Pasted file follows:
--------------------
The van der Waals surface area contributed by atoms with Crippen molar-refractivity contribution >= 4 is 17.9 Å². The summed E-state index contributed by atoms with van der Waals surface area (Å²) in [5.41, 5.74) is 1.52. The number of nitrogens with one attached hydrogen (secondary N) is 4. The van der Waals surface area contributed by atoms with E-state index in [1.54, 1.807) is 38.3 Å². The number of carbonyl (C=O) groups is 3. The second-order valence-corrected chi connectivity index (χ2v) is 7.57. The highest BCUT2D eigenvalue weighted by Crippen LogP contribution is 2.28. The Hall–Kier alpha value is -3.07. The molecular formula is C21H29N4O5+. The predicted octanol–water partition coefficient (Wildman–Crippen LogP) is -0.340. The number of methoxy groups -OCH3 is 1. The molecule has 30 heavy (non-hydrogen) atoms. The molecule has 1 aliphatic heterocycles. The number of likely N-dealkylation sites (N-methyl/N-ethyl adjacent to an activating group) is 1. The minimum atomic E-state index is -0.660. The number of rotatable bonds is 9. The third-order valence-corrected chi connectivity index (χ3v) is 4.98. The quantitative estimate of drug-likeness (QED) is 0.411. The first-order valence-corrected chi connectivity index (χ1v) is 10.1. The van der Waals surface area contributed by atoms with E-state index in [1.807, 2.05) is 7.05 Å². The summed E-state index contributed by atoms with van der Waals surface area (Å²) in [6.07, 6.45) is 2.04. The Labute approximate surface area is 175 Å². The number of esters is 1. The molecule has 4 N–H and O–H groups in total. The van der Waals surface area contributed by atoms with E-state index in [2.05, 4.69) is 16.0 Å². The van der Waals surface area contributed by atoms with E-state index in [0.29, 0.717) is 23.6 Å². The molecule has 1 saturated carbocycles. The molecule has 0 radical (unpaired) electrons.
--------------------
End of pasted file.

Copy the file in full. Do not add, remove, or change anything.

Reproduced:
The van der Waals surface area contributed by atoms with Crippen molar-refractivity contribution >= 4 is 17.9 Å². The summed E-state index contributed by atoms with van der Waals surface area (Å²) in [5.41, 5.74) is 1.52. The number of nitrogens with one attached hydrogen (secondary N) is 4. The van der Waals surface area contributed by atoms with E-state index in [1.54, 1.807) is 38.3 Å². The number of carbonyl (C=O) groups is 3. The second-order valence-corrected chi connectivity index (χ2v) is 7.57. The highest BCUT2D eigenvalue weighted by Crippen LogP contribution is 2.28. The Hall–Kier alpha value is -3.07. The molecular formula is C21H29N4O5+. The predicted octanol–water partition coefficient (Wildman–Crippen LogP) is -0.340. The number of methoxy groups -OCH3 is 1. The molecule has 30 heavy (non-hydrogen) atoms. The molecule has 1 aliphatic heterocycles. The number of likely N-dealkylation sites (N-methyl/N-ethyl adjacent to an activating group) is 1. The minimum atomic E-state index is -0.660. The number of rotatable bonds is 9. The third-order valence-corrected chi connectivity index (χ3v) is 4.98. The quantitative estimate of drug-likeness (QED) is 0.411. The first-order valence-corrected chi connectivity index (χ1v) is 10.1. The van der Waals surface area contributed by atoms with E-state index in [1.807, 2.05) is 7.05 Å². The summed E-state index contributed by atoms with van der Waals surface area (Å²) in [6.07, 6.45) is 2.04. The Labute approximate surface area is 175 Å². The number of esters is 1. The molecule has 4 N–H and O–H groups in total. The van der Waals surface area contributed by atoms with E-state index in [2.05, 4.69) is 16.0 Å². The van der Waals surface area contributed by atoms with E-state index in [0.29, 0.717) is 23.6 Å². The molecule has 1 saturated carbocycles. The molecule has 0 radical (unpaired) electrons.